H: If I change my thinking and my perception, I will begin to send forth different energy to that person. We all say we pick up vibes from a person, we like this person’s happy vibes, we don’t want to be around their depressed vibes or their negative resentful vibes. We all pick up that sort of thing. But what we don’t get, is they don’t even have to be in the same room as us to pick them up. We can pick them up anywhere because mind is non-local. It’s everywhere. We are part of the one unified field so, what I’m thinking about a person is going to affect that relationship. I’ve experimented with that myself repeatedly in various situations with people I’ve had issues with and as long as I held onto my hurt, anger or resentment, there was a wall that would continue between us. But if I started seeing that person differently, knowing that there are basically just two emotions in the world, love and fear, and if this person’s not being loving, then it has to be out of fear. So if I could see it that way and I could just have and hold a thought of love and compassion --that that person’s fear will heal for the sake of themselves and for everybody, I would often see things transform in that relationship. MI can give many stories about how people have done that with a very difficult boss, spouse or child. When they change their thinking about them, the whole relationship often begins to change. If it doesn’t, maybe the person is too entrenched in their negativity, but I find most of the time, people see a very definite positive change as a result of changing their thoughts and perceptions. If we can realize our thoughts are not so much observations or facts, which is what most people think, but are all acts of creation. First of all, in my body, in my mood, in my attitude and then it reaches forth and affects everything and everyone around me.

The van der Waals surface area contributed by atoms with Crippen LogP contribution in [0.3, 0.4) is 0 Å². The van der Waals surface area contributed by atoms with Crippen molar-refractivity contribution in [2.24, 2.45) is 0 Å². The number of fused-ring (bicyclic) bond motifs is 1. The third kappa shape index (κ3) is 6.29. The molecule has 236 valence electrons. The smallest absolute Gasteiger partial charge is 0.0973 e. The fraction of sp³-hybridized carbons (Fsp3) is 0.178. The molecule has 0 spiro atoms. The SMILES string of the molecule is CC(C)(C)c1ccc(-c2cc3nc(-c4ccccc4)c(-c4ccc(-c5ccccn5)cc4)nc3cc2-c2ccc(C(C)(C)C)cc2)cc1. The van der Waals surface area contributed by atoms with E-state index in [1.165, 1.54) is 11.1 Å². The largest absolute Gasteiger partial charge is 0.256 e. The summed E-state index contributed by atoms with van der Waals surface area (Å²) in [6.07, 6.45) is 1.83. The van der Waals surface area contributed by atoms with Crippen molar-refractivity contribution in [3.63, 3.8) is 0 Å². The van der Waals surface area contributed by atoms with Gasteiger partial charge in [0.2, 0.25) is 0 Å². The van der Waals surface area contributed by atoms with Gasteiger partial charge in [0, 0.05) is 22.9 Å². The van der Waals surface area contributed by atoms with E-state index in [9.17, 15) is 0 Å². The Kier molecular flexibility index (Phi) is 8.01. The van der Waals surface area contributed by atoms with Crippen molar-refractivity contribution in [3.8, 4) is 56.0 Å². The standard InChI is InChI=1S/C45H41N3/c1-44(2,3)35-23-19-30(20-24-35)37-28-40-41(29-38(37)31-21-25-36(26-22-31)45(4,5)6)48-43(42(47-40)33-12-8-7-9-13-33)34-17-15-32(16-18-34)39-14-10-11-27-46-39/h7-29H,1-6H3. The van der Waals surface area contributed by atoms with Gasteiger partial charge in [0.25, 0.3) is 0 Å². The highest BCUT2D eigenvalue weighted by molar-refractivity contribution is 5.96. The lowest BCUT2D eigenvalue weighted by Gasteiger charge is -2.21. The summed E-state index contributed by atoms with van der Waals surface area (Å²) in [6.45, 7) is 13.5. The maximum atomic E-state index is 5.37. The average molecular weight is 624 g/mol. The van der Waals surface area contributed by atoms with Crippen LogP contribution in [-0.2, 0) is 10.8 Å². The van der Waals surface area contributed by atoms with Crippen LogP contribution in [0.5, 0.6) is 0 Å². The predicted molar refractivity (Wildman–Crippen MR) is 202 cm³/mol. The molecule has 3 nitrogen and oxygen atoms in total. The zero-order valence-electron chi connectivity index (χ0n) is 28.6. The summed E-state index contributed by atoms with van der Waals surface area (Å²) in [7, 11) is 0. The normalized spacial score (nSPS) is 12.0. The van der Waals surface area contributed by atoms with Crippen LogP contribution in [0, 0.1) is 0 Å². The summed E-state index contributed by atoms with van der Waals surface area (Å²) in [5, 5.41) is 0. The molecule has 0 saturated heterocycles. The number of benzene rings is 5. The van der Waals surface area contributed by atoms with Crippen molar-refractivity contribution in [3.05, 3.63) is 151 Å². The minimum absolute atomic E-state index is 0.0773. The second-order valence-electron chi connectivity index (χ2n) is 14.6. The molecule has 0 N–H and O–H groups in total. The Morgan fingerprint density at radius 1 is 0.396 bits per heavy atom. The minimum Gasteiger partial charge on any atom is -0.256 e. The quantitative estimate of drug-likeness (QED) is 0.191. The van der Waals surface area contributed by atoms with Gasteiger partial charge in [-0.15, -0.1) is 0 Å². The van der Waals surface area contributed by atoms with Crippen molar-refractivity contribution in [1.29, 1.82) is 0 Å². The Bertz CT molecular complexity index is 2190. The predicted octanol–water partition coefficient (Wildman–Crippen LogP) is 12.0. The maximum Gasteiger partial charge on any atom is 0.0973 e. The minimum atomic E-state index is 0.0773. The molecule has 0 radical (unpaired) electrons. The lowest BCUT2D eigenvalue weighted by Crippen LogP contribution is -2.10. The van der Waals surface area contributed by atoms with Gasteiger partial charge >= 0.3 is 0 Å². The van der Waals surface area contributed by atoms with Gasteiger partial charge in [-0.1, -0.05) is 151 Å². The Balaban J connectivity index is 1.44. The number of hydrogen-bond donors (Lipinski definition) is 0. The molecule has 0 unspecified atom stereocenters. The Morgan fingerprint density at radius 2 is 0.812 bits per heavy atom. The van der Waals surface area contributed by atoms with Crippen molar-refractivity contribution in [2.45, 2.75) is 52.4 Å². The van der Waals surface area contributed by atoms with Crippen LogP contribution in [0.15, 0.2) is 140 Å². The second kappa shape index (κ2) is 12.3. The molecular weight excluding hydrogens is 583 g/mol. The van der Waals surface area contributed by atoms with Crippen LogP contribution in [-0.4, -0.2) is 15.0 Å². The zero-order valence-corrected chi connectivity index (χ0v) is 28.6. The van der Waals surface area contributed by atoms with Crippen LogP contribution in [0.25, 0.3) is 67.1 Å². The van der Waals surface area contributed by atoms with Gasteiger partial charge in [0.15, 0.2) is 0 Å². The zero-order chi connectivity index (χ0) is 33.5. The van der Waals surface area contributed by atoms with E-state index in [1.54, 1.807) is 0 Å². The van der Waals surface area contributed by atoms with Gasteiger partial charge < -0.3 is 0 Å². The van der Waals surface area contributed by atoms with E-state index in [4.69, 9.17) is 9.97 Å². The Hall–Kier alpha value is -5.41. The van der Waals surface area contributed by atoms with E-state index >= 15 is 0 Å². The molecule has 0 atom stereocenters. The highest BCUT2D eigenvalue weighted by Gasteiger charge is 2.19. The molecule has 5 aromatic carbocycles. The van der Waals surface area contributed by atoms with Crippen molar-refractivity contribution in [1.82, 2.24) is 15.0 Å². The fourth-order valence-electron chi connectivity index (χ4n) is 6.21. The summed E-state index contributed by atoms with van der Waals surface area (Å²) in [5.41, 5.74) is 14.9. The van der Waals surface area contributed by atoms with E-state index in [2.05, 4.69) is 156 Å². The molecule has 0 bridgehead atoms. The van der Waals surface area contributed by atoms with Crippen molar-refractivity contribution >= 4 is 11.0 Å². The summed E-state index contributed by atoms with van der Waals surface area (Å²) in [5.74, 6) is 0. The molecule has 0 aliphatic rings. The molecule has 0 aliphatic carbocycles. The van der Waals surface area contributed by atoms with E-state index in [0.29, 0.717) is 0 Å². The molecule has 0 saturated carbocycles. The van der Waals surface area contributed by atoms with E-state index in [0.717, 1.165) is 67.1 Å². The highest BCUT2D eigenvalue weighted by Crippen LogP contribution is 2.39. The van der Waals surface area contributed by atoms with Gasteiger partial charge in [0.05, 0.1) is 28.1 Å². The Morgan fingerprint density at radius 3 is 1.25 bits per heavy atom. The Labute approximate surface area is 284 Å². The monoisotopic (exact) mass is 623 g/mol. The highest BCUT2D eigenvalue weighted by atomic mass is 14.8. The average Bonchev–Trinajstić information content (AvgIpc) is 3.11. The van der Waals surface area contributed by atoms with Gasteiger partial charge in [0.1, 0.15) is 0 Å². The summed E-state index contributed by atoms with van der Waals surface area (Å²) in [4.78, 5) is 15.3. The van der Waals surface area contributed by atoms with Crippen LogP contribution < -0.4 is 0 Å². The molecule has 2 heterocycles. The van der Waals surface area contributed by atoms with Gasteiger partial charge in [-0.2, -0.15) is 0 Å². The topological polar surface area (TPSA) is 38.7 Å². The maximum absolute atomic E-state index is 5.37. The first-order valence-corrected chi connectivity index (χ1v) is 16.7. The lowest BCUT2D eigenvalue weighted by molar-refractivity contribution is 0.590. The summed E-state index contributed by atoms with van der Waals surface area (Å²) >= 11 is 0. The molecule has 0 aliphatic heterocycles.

I remember some guy I worked with is a student at the University of Connecticut years ago. He told me about an experiment that his professor had them do that just blew his mind. They took four plants that were very, very similar, as close to the same as possible, put them in four different rooms in the university. Each had the same exposure to sunshine and gave them equal water and plant food but on the door was instructions. These students were supposed to go around when they had breaks in between classes and, follow the instructions. On one, they were supposed to go and shout obscenities at the plant. The next group, they were supposed to go in and have loving thoughts about the plant. In the next room, they were supposed to play melodic, soothing, lovely music like Mozart. In the next room, they would go in and play acid rock.
The student’s mind was blown away by the fact that in the room where they had the lovely music or the positive thoughts, the plants just thrived and grew and blossomed. The other two rooms, the plants started shriveling, and ultimately died. If we apply this principle in our own lives, imagine what could be possible.